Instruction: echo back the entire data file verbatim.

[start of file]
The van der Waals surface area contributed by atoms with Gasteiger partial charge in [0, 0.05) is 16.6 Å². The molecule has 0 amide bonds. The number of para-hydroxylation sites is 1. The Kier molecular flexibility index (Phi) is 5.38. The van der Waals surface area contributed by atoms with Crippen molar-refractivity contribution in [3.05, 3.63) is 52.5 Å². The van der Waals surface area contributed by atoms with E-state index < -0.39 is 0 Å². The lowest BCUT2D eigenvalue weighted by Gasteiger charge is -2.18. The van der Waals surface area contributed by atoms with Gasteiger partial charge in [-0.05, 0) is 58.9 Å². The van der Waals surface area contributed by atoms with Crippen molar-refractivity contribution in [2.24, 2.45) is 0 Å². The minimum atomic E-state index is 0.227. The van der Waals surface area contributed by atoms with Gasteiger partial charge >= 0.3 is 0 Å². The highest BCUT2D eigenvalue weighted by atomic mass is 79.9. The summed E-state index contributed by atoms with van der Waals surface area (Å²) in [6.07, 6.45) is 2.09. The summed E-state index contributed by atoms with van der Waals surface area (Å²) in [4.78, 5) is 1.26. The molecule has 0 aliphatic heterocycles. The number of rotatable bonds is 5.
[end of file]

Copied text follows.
The van der Waals surface area contributed by atoms with Gasteiger partial charge in [0, 0.05) is 16.6 Å². The molecule has 0 amide bonds. The number of para-hydroxylation sites is 1. The Kier molecular flexibility index (Phi) is 5.38. The van der Waals surface area contributed by atoms with Crippen molar-refractivity contribution in [3.05, 3.63) is 52.5 Å². The van der Waals surface area contributed by atoms with E-state index < -0.39 is 0 Å². The lowest BCUT2D eigenvalue weighted by Gasteiger charge is -2.18. The van der Waals surface area contributed by atoms with Gasteiger partial charge in [-0.05, 0) is 58.9 Å². The van der Waals surface area contributed by atoms with Crippen molar-refractivity contribution in [2.24, 2.45) is 0 Å². The minimum atomic E-state index is 0.227. The van der Waals surface area contributed by atoms with Gasteiger partial charge >= 0.3 is 0 Å². The highest BCUT2D eigenvalue weighted by atomic mass is 79.9. The summed E-state index contributed by atoms with van der Waals surface area (Å²) in [6.07, 6.45) is 2.09. The summed E-state index contributed by atoms with van der Waals surface area (Å²) in [4.78, 5) is 1.26. The molecule has 0 aliphatic heterocycles. The number of rotatable bonds is 5.